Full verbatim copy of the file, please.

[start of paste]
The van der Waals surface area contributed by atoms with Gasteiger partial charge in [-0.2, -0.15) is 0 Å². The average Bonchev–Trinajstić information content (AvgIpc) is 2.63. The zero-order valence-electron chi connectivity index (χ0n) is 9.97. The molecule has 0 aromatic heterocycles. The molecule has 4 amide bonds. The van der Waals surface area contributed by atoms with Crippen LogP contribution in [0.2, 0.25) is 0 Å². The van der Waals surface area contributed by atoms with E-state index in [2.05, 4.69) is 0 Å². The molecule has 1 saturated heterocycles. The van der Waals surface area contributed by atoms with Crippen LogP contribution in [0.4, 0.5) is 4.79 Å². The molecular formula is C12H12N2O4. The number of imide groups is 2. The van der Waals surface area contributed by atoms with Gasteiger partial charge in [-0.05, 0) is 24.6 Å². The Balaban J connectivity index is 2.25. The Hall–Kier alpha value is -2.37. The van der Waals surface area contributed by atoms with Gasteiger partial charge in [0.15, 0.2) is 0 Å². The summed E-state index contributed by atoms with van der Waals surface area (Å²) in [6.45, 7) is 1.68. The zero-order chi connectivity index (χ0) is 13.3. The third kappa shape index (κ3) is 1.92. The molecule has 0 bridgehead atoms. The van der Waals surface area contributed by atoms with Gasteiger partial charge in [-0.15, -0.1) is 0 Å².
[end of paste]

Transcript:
The van der Waals surface area contributed by atoms with Gasteiger partial charge in [-0.2, -0.15) is 0 Å². The average Bonchev–Trinajstić information content (AvgIpc) is 2.63. The zero-order valence-electron chi connectivity index (χ0n) is 9.97. The molecule has 0 aromatic heterocycles. The molecule has 4 amide bonds. The van der Waals surface area contributed by atoms with Crippen LogP contribution in [0.2, 0.25) is 0 Å². The van der Waals surface area contributed by atoms with E-state index in [2.05, 4.69) is 0 Å². The molecule has 1 saturated heterocycles. The van der Waals surface area contributed by atoms with Crippen LogP contribution in [0.4, 0.5) is 4.79 Å². The molecular formula is C12H12N2O4. The number of imide groups is 2. The van der Waals surface area contributed by atoms with Gasteiger partial charge in [-0.05, 0) is 24.6 Å². The Balaban J connectivity index is 2.25. The Hall–Kier alpha value is -2.37. The van der Waals surface area contributed by atoms with Gasteiger partial charge in [0.15, 0.2) is 0 Å². The summed E-state index contributed by atoms with van der Waals surface area (Å²) in [6.45, 7) is 1.68. The zero-order chi connectivity index (χ0) is 13.3. The third kappa shape index (κ3) is 1.92. The molecule has 0 bridgehead atoms. The van der Waals surface area contributed by atoms with Gasteiger partial charge in [-0.15, -0.1) is 0 Å².